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Immigration Daily

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Immigration Daily April 2, 2002
Previous Issues

Editor's Comments

Labor Certification is in the news again. Dale Zieglar of the US Department of Labor (USDOL) recently sent a memo titled "Evaluating Reduction in Recruitment (RIR) Requests in an Environment of Increased Layoffs" to the Regional Certifying Officers of the USDOL across the country. As the policy steadily percolates through the various layers and areas of the Labor Certification system - the Regional USDOL Offices, the State Workforce Agencies - attorneys will gradually learn what this new memo means where the rubber meets the road. In a Letter to the Editor, an attorney shares his thoughts on the impact of the new memo for Information Technology occupations in Boston. Readers are encouraged to send in their experiences to We can all learn faster when we learn together.

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The ABCs of Immigration - Finding the Right Immigration Lawyer
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Immigration News

Immigration User Fee Increased
The INS has promulgated a final rule increasing the user fee collected from passengers at ports-of-entry to the U.S. from $6 to $7. The final rule also elimates reference to the exact amount of the fee in the regulations so that future increases in the fee need not go through the rule-making process.

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Immigration in the Press

Debunking Anti-Immigrationists
Writing in the Washington Post, Ben Wattenberg of the American Enterprise Institute lists many arguments for the U.S. to welcome immigration.

Letters to the Editor

Dear Editor:

As an immigration attorney practicing in Region I, I received the following e-mail from the AILA DOL liaison:

AILA DOL Region I Liaison, reports the following information she
> received from Ray Lopez:
> 1. As a result of the memo from Dale Ziegler, Chief of the Division of
> Foreign Labor Certification of DOL, Region I is strongly encouraging and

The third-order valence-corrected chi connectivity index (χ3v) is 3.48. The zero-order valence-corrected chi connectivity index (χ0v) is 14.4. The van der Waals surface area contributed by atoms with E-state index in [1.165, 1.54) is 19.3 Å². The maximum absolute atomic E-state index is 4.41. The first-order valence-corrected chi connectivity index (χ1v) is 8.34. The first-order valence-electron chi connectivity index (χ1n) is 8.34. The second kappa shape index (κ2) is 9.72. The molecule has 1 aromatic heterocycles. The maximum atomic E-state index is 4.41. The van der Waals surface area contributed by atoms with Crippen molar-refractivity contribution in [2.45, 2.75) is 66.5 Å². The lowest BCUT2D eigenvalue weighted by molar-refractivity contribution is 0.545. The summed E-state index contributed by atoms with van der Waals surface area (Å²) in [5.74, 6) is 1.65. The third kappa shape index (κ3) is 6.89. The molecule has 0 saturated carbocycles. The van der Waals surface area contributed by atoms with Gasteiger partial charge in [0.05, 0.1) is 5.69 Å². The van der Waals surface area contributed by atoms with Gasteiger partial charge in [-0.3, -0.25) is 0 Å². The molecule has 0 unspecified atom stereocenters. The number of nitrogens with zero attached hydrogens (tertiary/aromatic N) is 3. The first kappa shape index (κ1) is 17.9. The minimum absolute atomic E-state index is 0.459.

> recommending that labor certifications for occupations in the IT industry
> be filed under the regular labor certification process rather than RIR.
> 2. The expedite policy applies only to those cases that have been
> to the Department of Labor. There is no expedite policy in place for cases
> still pending at DET.

My concern is whether this is a unilateral ultra-vires rule that might not be in accord with national DOL policy. It appears to blanket the entire information technology industry in New England without accounting for differences in the various professions and occupations that comprise the so-called IT field. It seems that due process would still allow an individual employer the opportunity of demonstrating that for a particular job offer within the company, the employer has not been able to find a qualified ready willing and able U.S. worker after a bona fide recruitment period. My understanding is that the national office still prefers RIR whenever possible in order to reduce unnecessary bureaucratic time and expense while trying to accommodate the labor needs of U.S. employers who have shown there to be a genuine shortage of workers for the specific position for which certification is sought. This new regional policy would appear to contradict the national one.

Immigration Attorney in Boston (name withheld on request)

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An Important disclaimer! The information provided on this page is not legal advice. Transmission of this information is not intended to create, and receipt by you does not constitute, an attorney-client relationship. Readers must not act upon any information without first seeking advice from a qualified attorney. Correspondence to Letters may be edited and may be published and otherwise used in any medium.
Editorial Advisory Board
Marc Ellis, Gary Endelman

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